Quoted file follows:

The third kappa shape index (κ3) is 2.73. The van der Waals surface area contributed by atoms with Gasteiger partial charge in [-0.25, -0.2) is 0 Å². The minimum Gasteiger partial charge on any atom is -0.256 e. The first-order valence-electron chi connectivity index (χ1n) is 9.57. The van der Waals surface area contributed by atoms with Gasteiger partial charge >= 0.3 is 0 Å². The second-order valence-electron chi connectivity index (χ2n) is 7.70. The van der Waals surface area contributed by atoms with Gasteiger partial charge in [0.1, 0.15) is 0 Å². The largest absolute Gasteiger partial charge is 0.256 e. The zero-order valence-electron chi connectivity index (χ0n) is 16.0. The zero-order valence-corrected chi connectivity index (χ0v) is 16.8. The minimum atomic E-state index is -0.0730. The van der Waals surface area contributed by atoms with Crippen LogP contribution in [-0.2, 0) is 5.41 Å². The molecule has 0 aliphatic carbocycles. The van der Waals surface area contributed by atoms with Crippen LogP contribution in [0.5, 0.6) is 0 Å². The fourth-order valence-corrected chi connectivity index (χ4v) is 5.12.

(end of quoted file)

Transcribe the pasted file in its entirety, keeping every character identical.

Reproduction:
The third kappa shape index (κ3) is 2.73. The van der Waals surface area contributed by atoms with Gasteiger partial charge in [-0.25, -0.2) is 0 Å². The minimum Gasteiger partial charge on any atom is -0.256 e. The first-order valence-electron chi connectivity index (χ1n) is 9.57. The van der Waals surface area contributed by atoms with Gasteiger partial charge >= 0.3 is 0 Å². The second-order valence-electron chi connectivity index (χ2n) is 7.70. The van der Waals surface area contributed by atoms with Gasteiger partial charge in [0.1, 0.15) is 0 Å². The largest absolute Gasteiger partial charge is 0.256 e. The zero-order valence-electron chi connectivity index (χ0n) is 16.0. The zero-order valence-corrected chi connectivity index (χ0v) is 16.8. The minimum atomic E-state index is -0.0730. The van der Waals surface area contributed by atoms with Crippen LogP contribution in [-0.2, 0) is 5.41 Å². The molecule has 0 aliphatic carbocycles. The van der Waals surface area contributed by atoms with Crippen LogP contribution in [0.5, 0.6) is 0 Å². The fourth-order valence-corrected chi connectivity index (χ4v) is 5.12.